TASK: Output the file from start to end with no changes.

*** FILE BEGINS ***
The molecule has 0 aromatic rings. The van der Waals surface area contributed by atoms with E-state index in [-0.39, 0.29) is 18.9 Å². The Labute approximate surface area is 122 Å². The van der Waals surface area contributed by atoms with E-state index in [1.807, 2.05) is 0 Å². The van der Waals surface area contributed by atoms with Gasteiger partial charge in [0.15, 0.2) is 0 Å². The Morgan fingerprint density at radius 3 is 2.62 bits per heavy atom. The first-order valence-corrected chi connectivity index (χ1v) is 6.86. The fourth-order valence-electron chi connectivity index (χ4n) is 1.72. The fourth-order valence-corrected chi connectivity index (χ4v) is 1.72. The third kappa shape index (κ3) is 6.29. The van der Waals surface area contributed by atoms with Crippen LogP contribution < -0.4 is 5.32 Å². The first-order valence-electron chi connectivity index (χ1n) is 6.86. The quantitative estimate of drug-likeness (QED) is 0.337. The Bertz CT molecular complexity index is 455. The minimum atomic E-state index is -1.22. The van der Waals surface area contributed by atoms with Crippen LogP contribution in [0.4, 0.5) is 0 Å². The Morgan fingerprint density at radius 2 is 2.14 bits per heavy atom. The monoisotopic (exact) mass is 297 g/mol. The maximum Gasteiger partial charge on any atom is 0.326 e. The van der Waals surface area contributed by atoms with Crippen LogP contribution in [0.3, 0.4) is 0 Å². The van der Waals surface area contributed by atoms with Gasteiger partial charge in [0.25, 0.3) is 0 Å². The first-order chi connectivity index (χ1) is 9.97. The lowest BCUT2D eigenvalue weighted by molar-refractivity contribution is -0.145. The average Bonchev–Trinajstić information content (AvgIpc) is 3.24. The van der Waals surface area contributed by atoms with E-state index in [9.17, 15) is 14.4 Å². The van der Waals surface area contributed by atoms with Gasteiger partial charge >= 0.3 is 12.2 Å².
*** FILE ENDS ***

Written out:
The molecule has 0 aromatic rings. The van der Waals surface area contributed by atoms with E-state index in [-0.39, 0.29) is 18.9 Å². The Labute approximate surface area is 122 Å². The van der Waals surface area contributed by atoms with E-state index in [1.807, 2.05) is 0 Å². The van der Waals surface area contributed by atoms with Gasteiger partial charge in [0.15, 0.2) is 0 Å². The Morgan fingerprint density at radius 3 is 2.62 bits per heavy atom. The first-order valence-corrected chi connectivity index (χ1v) is 6.86. The fourth-order valence-electron chi connectivity index (χ4n) is 1.72. The fourth-order valence-corrected chi connectivity index (χ4v) is 1.72. The third kappa shape index (κ3) is 6.29. The van der Waals surface area contributed by atoms with Crippen LogP contribution < -0.4 is 5.32 Å². The first-order valence-electron chi connectivity index (χ1n) is 6.86. The quantitative estimate of drug-likeness (QED) is 0.337. The Bertz CT molecular complexity index is 455. The minimum atomic E-state index is -1.22. The van der Waals surface area contributed by atoms with Crippen LogP contribution in [0.4, 0.5) is 0 Å². The Morgan fingerprint density at radius 2 is 2.14 bits per heavy atom. The monoisotopic (exact) mass is 297 g/mol. The maximum Gasteiger partial charge on any atom is 0.326 e. The van der Waals surface area contributed by atoms with Crippen LogP contribution in [0.3, 0.4) is 0 Å². The van der Waals surface area contributed by atoms with Gasteiger partial charge in [0.25, 0.3) is 0 Å². The first-order chi connectivity index (χ1) is 9.97. The lowest BCUT2D eigenvalue weighted by molar-refractivity contribution is -0.145. The average Bonchev–Trinajstić information content (AvgIpc) is 3.24. The van der Waals surface area contributed by atoms with E-state index in [9.17, 15) is 14.4 Å². The van der Waals surface area contributed by atoms with Gasteiger partial charge >= 0.3 is 12.2 Å².